Pierre said during that half hour he sits in bed he is thinking about the sacrifices his mom made for him to be where he is today, one of the many things that motivates him to attack the day the way he does. The other is the struggle it was for him to get where he is, playing at Florida Atlantic, not getting drafted last year, and making the 53-man roster without even a preseason.
"Every day I think about it, but I never looked back," said Pierre. "I've got to get ahead and attack each day as a workday.
Just try to keep it even. I try to stay to stay motivated, self-motivated.
"I just take it for what it is. At the end of the day, you have to keep working. At the end of the day, I take it as a positive. No matter what happens take it as a positive and attack the day. Rent is due so you have to attack each day as a workday."
Pierre has taken the advice of some of the veterans in the secondary for how he approaches things, including Joe Haden and Cam Sutton, but there is another person who gives him advice too. A rather unlikely source from a Steelers standpoint.
Pierre and Ravens quarterback Lamar Jackson are cousins, growing up together and talking daily even now.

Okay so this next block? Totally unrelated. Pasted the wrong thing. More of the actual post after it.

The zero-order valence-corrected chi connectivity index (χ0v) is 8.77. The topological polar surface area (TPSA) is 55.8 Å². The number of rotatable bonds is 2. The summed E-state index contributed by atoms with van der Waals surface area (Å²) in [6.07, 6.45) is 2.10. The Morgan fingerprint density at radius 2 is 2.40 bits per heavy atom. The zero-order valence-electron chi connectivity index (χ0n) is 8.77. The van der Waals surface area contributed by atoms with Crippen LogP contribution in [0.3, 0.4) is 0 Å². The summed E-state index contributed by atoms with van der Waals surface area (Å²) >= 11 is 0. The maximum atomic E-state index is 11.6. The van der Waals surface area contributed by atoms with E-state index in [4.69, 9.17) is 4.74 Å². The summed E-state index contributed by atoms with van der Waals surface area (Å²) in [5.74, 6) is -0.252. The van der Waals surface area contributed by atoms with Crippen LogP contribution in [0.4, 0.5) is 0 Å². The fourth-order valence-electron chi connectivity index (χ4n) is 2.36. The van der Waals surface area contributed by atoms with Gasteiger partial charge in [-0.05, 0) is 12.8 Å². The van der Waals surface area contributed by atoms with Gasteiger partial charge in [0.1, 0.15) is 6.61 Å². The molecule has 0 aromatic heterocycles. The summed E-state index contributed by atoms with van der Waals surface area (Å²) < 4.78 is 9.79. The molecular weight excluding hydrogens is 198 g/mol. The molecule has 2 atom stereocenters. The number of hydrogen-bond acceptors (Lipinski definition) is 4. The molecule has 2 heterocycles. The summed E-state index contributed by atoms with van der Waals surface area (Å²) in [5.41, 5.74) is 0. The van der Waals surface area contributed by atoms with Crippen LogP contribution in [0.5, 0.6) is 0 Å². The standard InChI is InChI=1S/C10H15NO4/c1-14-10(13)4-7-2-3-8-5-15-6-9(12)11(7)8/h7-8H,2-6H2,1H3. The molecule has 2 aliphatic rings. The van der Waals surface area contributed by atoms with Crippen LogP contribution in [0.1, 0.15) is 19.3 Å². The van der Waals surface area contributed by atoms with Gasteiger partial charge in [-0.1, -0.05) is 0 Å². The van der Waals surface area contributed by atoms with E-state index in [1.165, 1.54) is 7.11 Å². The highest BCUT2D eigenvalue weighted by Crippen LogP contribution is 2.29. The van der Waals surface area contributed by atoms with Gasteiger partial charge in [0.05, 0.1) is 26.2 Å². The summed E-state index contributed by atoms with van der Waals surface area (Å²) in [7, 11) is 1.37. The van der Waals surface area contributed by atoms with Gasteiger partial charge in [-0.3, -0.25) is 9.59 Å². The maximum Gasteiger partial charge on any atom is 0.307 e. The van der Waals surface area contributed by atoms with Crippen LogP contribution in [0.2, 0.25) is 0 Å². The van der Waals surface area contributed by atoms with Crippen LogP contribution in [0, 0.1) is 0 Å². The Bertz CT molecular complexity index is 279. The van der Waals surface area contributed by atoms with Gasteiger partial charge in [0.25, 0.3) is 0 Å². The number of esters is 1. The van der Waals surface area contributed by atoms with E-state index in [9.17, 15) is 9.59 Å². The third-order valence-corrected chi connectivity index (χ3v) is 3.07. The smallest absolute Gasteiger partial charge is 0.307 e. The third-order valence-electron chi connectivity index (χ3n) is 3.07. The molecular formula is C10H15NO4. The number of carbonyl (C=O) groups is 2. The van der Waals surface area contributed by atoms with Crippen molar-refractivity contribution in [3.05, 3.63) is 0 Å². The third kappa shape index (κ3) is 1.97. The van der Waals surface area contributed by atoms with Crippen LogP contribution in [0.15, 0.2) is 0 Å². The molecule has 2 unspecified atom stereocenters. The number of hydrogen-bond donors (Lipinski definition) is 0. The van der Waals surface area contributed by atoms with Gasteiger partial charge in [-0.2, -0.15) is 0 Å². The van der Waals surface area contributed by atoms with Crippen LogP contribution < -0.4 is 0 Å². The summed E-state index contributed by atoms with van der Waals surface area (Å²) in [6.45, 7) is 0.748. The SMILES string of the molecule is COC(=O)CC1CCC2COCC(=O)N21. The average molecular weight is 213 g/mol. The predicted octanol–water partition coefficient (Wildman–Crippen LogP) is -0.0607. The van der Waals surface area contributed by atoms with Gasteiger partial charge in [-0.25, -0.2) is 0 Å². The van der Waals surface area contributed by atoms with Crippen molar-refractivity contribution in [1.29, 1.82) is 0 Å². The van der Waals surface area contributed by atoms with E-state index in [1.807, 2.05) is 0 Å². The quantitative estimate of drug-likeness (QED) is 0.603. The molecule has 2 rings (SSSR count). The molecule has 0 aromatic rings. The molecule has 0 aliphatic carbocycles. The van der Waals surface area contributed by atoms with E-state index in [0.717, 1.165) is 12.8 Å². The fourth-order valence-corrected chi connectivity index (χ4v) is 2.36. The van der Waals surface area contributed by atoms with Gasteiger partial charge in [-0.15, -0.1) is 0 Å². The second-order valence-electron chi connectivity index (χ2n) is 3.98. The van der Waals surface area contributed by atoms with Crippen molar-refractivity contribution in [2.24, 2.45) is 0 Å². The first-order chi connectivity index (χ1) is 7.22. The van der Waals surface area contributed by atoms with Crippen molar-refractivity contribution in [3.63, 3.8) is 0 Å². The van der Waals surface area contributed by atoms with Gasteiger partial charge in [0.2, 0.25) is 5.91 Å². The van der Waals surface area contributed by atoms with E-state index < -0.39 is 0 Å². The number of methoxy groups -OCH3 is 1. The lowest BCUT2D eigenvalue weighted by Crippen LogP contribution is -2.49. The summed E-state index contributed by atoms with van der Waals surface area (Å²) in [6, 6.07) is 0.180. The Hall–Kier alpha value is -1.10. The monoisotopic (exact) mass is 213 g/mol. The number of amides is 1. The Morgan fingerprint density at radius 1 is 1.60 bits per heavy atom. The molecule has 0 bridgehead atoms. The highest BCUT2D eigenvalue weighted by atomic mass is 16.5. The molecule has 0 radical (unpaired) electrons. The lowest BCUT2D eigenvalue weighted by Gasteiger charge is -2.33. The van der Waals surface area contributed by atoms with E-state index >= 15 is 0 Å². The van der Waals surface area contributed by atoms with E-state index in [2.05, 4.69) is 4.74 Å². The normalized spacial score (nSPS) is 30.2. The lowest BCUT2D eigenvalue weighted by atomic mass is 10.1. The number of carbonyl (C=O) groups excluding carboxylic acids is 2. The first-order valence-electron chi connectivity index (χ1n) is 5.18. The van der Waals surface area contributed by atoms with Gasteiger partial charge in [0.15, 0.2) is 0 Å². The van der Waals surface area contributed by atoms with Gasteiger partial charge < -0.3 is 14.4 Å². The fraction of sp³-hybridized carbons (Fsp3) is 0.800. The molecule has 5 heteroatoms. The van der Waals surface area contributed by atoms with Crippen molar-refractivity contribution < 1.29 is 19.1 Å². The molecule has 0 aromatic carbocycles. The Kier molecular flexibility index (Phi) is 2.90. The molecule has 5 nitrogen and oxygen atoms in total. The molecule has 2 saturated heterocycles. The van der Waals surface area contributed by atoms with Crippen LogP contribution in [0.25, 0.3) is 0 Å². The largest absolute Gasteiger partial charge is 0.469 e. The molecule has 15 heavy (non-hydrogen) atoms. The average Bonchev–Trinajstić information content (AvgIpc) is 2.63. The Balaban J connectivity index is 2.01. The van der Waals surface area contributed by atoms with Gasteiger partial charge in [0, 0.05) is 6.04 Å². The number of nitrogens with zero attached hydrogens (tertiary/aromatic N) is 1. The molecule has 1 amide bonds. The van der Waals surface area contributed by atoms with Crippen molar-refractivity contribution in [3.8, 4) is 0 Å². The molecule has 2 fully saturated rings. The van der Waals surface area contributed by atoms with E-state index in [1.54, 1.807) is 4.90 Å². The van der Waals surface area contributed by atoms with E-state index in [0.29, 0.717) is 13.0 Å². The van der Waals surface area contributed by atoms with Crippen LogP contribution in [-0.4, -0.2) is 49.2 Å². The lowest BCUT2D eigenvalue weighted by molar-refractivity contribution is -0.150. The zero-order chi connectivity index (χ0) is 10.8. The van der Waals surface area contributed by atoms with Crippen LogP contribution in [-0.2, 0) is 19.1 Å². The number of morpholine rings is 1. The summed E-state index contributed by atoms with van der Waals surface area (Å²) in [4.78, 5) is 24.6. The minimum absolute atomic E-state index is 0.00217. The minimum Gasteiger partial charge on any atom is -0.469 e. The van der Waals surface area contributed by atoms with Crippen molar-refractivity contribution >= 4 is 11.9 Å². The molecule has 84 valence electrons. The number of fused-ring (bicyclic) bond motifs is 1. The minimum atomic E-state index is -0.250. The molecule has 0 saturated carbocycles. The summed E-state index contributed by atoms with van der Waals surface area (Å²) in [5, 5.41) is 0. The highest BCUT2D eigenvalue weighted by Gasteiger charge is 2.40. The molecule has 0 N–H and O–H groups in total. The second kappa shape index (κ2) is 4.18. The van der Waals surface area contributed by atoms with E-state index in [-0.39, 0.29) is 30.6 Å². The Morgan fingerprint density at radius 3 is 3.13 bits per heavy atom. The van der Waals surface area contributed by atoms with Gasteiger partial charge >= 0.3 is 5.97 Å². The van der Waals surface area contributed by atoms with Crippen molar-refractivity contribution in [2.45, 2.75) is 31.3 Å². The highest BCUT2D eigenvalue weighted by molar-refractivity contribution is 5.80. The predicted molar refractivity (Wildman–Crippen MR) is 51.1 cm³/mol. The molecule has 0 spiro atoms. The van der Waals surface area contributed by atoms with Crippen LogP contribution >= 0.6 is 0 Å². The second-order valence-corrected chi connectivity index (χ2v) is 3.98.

"He's my first cousin. We played on the same team," said Pierre. "He used to throw the ball to me, I was a receiver. Little league friends, cousins, we used to stay at each other's houses and stuff like that. It's crazy. We never thought it would be like this. We just take it one day at a time. We both come from similar backgrounds. Just one day at a time.
"We talk every day. It's friendly talk, sometimes we trash talk, sometimes not, not in a competitive nature."
What Pierre wouldn't mind is having something big to trash talk about with Jackson when the two teams face each other this season as he is competing for the nickel job.
"He's done well, he's got some ways to go still as a as a player and learning," said senior defensive assistant Teryl Austin. "But all signs are pointing up for James. He works his tail off. He competes hard. He is tough. He'll continue to get better. When he's good enough to really put in there, time will tell that. But I think he's working in the right direction."
And working is the key word.
"I am just working hard every day," said Pierre. "Just playing faster, knowing what to do, the little things. Technique, what routes to expect. Just learning more of the game.